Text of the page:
Once the heater resistors have been placed closer together, the orifices (printhead nozzles) must also be placed more closely together to realize higher quality print. By placing nozzles closer together, the print quality can be improved. By placing more nozzles on the print head, the width of the printing swath is increased. However, adding resistors and nozzles requires adding associated power and control interconnections. These interconnections are conventionally flexible wires or equivalent conductors that electrically connect the transistor drivers on the printhead to printhead interface circuitry in the printer. They may be contained in a ribbon cable that connects on one end to control circuitry within the printer and on the other end to driver circuitry on the printhead. More heater resistors spaced closer together also creates a greater likelihood of crosstalk and increased difficulty in supplying ink to each firing chamber quickly.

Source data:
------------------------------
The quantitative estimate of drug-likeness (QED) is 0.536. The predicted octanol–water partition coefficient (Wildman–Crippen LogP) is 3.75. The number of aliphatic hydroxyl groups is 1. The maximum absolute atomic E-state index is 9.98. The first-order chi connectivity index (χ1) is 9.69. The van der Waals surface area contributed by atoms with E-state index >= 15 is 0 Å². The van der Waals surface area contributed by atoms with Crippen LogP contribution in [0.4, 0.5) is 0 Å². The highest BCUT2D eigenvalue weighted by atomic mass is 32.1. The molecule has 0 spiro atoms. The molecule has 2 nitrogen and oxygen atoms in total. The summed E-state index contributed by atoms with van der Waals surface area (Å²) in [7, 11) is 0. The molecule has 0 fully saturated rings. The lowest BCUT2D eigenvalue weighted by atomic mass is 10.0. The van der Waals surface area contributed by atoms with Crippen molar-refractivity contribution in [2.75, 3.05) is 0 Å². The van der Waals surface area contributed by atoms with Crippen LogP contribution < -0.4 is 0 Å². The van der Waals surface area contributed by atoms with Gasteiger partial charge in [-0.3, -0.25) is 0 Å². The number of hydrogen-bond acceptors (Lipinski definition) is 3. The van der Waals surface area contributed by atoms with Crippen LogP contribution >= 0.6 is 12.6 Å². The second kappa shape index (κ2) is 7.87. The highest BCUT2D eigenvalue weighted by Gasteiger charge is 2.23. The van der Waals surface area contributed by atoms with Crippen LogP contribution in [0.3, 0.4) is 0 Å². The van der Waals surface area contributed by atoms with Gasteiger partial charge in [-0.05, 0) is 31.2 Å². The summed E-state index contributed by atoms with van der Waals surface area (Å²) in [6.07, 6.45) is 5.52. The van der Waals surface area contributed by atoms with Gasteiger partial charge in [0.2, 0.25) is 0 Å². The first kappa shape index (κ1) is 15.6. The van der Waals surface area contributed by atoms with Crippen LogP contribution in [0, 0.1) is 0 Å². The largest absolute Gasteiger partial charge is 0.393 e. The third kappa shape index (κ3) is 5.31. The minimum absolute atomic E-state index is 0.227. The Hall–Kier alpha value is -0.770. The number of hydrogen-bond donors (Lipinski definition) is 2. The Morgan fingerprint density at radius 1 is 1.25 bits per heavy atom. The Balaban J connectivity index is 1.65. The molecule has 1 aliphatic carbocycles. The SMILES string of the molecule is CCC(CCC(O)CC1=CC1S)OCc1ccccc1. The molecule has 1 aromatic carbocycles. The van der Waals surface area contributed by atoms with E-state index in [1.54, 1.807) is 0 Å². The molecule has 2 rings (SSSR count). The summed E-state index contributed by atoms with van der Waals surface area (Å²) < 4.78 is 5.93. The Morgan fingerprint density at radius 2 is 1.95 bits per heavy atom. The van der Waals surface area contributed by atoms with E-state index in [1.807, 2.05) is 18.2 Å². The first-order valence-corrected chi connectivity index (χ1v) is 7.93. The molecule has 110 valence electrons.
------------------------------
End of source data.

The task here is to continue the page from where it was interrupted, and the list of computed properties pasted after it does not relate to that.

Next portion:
Interconnections are a major source of cost in printer design, and adding them to increase the number of heater resistors increases the cost and reduces the reliability of the printer. Thus, as the number of drivers on a printhead has increased over the years, there have been attempts to reduce the number of interconnections per driver. A matrix approach offers an improvement over the direct drive approach, yet as previously realized a matrix approach has its drawbacks. The number of interconnections with a simple matrix is still large and still results in an undesirable increase in the number of interconnections
Another concern with inkjet printing is the sufficiency of ink flow to the paper or other print media. Print quality is also a function of ink flow through the printhead. Too little ink on the paper or other media to be printed upon produces faded and hard-to-read printed documents. In a worst case, no ink may be printed and the entire document is lost. This scenario may occur where a facsimile machine, out of ink, receives a transmission when unattended and attempts to print. Since the inkjet pen moves across the media even when no ink is being ejected, the facsimile machine mistakenly assumes that the transmission has successfully been received and acknowledges reception to the sender.